Wednesday at Hare & Hounds review: American band showcase raw energy

We sent Jessica Goodman to check out Wednesday's blistering show in Birmingham.

Skiddle Staff

Date published: 7th Nov 2023

It might have been Bonfire Night outside but in Birmingham, Wednesday brought the heat to the Hare & Hounds. With the release of their fifth album 'Rat Saw God' earlier this year, they cemented themselves as one of the best guitar bands of their generation.

Weaving diaristic tales of stagnant days in the small-town south into rich and raw tapestries of sound, their songs are a synthesis of the mundane, the moving and the outright cataclysmic. What makes them stand out from the crowd is their ability to be the most human of things: a deep mixture of contrasting and eclectic ideas.

Whether powering through walls of sound that'd make My Bloody Valentine proud or lingering in soft melodies, the North Carolina based outfit make music that's simultaneously intimate and all-encompassing. Opening their sold-out show at Birmingham's Hare & Hounds with a tender cover of 'Ghost of a Dog' (featured on their third album 'Twin Plagues'), Wednesday were masters of their own domain.

Performing a set that leaned heavily on their latest record, the band were gleefully present in the moment. "Gonna play some country music for you now", they said a few songs into their show, "pretend like we're in Birmingham, Alabama."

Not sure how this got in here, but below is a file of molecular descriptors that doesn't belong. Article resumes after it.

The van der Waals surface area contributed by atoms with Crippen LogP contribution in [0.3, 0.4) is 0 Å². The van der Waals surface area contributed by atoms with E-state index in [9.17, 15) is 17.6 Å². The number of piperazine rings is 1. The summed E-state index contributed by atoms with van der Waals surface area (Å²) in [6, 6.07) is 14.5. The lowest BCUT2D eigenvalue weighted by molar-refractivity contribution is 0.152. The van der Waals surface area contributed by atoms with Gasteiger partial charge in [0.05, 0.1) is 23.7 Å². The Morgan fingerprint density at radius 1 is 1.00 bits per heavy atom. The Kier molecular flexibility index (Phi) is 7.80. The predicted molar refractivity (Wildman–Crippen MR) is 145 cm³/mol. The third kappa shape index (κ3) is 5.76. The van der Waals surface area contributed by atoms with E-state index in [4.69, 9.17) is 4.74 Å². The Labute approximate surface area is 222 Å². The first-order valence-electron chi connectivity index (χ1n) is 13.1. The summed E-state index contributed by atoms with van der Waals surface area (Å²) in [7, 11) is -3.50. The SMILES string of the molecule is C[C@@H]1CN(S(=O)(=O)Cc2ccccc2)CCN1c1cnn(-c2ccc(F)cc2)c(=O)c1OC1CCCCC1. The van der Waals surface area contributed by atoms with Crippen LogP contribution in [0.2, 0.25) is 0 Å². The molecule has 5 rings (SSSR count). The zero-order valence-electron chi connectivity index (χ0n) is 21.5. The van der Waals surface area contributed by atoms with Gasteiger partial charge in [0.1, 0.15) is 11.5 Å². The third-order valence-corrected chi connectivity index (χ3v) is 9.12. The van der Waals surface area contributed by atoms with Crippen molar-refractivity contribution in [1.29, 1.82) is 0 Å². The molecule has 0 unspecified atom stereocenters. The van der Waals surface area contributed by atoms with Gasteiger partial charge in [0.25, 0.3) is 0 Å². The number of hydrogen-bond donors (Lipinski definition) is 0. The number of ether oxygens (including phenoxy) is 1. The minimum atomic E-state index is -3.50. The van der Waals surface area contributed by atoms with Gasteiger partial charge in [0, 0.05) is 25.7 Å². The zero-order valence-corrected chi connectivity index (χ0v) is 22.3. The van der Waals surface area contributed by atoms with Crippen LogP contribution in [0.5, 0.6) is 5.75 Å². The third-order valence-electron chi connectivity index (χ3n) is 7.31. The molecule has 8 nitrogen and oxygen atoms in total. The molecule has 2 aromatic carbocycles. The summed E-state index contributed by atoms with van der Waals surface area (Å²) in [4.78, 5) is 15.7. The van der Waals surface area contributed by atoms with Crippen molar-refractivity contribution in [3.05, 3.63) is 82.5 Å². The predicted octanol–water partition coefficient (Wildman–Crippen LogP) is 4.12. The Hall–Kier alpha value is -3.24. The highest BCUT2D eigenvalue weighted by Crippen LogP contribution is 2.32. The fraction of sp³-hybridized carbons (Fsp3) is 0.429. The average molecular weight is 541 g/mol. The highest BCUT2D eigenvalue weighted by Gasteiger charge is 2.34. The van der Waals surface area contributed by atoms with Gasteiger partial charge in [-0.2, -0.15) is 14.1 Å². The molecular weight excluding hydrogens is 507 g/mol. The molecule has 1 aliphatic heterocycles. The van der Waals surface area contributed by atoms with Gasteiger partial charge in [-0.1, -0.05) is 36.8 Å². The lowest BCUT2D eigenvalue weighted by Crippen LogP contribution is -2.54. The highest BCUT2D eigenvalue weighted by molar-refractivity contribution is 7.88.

Sometimes drowned in reverb, Karly Hartzman's voice echoed through the dark with dreamlike dexterity. Twisting turns of phrase with a dark sense of humour, she's both world-weary and a spirit on fire. Headlining this sold-out show, the band did exactly what they do best: told stories and had a good time.

Pausing after 'Chosen To Deserve', Hartzman described to the crowd how there's a story in that song about her friends in middle school doing Benadryl, and how the girl who told them to do that dropped off the face of the Earth, leaving her long-wondering what happened to her and if she was still even alive. In a strange twist of fate, she received a text from her just a couple of hours before the show. "She's a paralegal!" Hartzman grinned. "Everyone ended up okay. It happens."

Laughing and joking between songs (Are you more hare or hounds? The band asked the crowd, before a scattering of answering barks prompted the recollection that, "we all saw a Weimaraner dog today!"), Wednesday's richly layered performance was an entirely immersive form of escape.

But escapes are only temporary. Wednesday know this. Before their final song, they paused to address the ongoing conflict in Gaza. "There are two Jewish people in this band, myself included", Hartzman said, as she explained having spent this tour trying to hone down what she wanted to use this opportunity on stage to say. "It's not ant-semitic to be pro-Palestine", she asserted, directing everyone to the merch stand where the group had set up a donation point for the Palestine Children's Relief Fund.

As the band started up the blistering 'Bull Believer', Hartzman took a moment to give tribute to the lives senselessly lost. "Tonight, I will scream for all of them".



Check out our What's On Guide to discover even more rowdy raves and sweaty gigs taking place over the coming weeks and months. For festivals, lifestyle events and more, head on over to our Things To Do page or be inspired by the event selections on our Inspire Me page.